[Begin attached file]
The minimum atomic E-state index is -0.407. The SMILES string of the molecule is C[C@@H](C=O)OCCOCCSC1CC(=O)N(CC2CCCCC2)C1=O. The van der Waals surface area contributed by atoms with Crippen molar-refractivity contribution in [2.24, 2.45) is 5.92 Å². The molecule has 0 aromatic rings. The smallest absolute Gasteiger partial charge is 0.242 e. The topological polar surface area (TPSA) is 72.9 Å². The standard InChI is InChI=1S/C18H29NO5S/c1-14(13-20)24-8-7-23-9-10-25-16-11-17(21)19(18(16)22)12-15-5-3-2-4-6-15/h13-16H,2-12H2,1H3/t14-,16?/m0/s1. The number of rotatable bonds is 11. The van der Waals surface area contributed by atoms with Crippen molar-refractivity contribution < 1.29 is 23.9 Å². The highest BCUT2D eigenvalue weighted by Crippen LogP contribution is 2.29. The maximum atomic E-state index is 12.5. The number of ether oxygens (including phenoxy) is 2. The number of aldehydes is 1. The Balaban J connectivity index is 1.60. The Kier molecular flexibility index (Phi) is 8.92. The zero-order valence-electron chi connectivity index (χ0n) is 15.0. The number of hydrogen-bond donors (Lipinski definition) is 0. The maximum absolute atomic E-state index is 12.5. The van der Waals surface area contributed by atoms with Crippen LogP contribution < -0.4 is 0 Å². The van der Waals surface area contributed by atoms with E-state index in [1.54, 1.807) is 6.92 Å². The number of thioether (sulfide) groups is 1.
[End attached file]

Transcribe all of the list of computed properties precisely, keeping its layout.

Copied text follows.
The minimum atomic E-state index is -0.407. The SMILES string of the molecule is C[C@@H](C=O)OCCOCCSC1CC(=O)N(CC2CCCCC2)C1=O. The van der Waals surface area contributed by atoms with Crippen molar-refractivity contribution in [2.24, 2.45) is 5.92 Å². The molecule has 0 aromatic rings. The smallest absolute Gasteiger partial charge is 0.242 e. The topological polar surface area (TPSA) is 72.9 Å². The standard InChI is InChI=1S/C18H29NO5S/c1-14(13-20)24-8-7-23-9-10-25-16-11-17(21)19(18(16)22)12-15-5-3-2-4-6-15/h13-16H,2-12H2,1H3/t14-,16?/m0/s1. The number of rotatable bonds is 11. The van der Waals surface area contributed by atoms with Crippen molar-refractivity contribution < 1.29 is 23.9 Å². The highest BCUT2D eigenvalue weighted by Crippen LogP contribution is 2.29. The maximum atomic E-state index is 12.5. The number of ether oxygens (including phenoxy) is 2. The number of aldehydes is 1. The Balaban J connectivity index is 1.60. The Kier molecular flexibility index (Phi) is 8.92. The zero-order valence-electron chi connectivity index (χ0n) is 15.0. The number of hydrogen-bond donors (Lipinski definition) is 0. The maximum absolute atomic E-state index is 12.5. The van der Waals surface area contributed by atoms with Crippen LogP contribution < -0.4 is 0 Å². The van der Waals surface area contributed by atoms with E-state index in [1.54, 1.807) is 6.92 Å². The number of thioether (sulfide) groups is 1.